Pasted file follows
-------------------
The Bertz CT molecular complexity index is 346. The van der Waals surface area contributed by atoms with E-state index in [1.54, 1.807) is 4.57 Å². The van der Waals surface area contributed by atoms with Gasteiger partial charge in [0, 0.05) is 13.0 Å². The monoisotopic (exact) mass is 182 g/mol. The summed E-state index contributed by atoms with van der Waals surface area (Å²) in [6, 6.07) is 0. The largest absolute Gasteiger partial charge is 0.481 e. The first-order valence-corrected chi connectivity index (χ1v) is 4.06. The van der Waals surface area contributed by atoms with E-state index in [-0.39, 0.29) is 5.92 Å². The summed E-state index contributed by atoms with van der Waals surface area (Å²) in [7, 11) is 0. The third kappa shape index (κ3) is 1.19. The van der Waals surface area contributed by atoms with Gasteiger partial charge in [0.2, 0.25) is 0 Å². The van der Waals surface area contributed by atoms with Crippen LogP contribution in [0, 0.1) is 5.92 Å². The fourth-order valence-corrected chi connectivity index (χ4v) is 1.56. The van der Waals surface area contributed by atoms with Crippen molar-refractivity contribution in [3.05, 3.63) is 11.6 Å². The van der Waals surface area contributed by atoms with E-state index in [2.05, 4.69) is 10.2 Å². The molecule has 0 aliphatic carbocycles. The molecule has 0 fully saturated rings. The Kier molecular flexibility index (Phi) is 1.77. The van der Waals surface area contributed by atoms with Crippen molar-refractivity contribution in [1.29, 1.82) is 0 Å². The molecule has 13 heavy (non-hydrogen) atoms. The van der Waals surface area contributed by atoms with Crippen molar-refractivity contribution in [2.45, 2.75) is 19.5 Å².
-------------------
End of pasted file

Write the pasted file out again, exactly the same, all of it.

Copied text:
The Bertz CT molecular complexity index is 346. The van der Waals surface area contributed by atoms with E-state index in [1.54, 1.807) is 4.57 Å². The van der Waals surface area contributed by atoms with Gasteiger partial charge in [0, 0.05) is 13.0 Å². The monoisotopic (exact) mass is 182 g/mol. The summed E-state index contributed by atoms with van der Waals surface area (Å²) in [6, 6.07) is 0. The largest absolute Gasteiger partial charge is 0.481 e. The first-order valence-corrected chi connectivity index (χ1v) is 4.06. The van der Waals surface area contributed by atoms with E-state index in [-0.39, 0.29) is 5.92 Å². The summed E-state index contributed by atoms with van der Waals surface area (Å²) in [7, 11) is 0. The third kappa shape index (κ3) is 1.19. The van der Waals surface area contributed by atoms with Gasteiger partial charge in [0.2, 0.25) is 0 Å². The van der Waals surface area contributed by atoms with Crippen LogP contribution in [0, 0.1) is 5.92 Å². The fourth-order valence-corrected chi connectivity index (χ4v) is 1.56. The van der Waals surface area contributed by atoms with Crippen molar-refractivity contribution in [3.05, 3.63) is 11.6 Å². The van der Waals surface area contributed by atoms with E-state index in [2.05, 4.69) is 10.2 Å². The molecule has 0 aliphatic carbocycles. The molecule has 0 fully saturated rings. The Kier molecular flexibility index (Phi) is 1.77. The van der Waals surface area contributed by atoms with Crippen molar-refractivity contribution in [1.29, 1.82) is 0 Å². The molecule has 13 heavy (non-hydrogen) atoms. The van der Waals surface area contributed by atoms with Crippen molar-refractivity contribution in [2.45, 2.75) is 19.5 Å².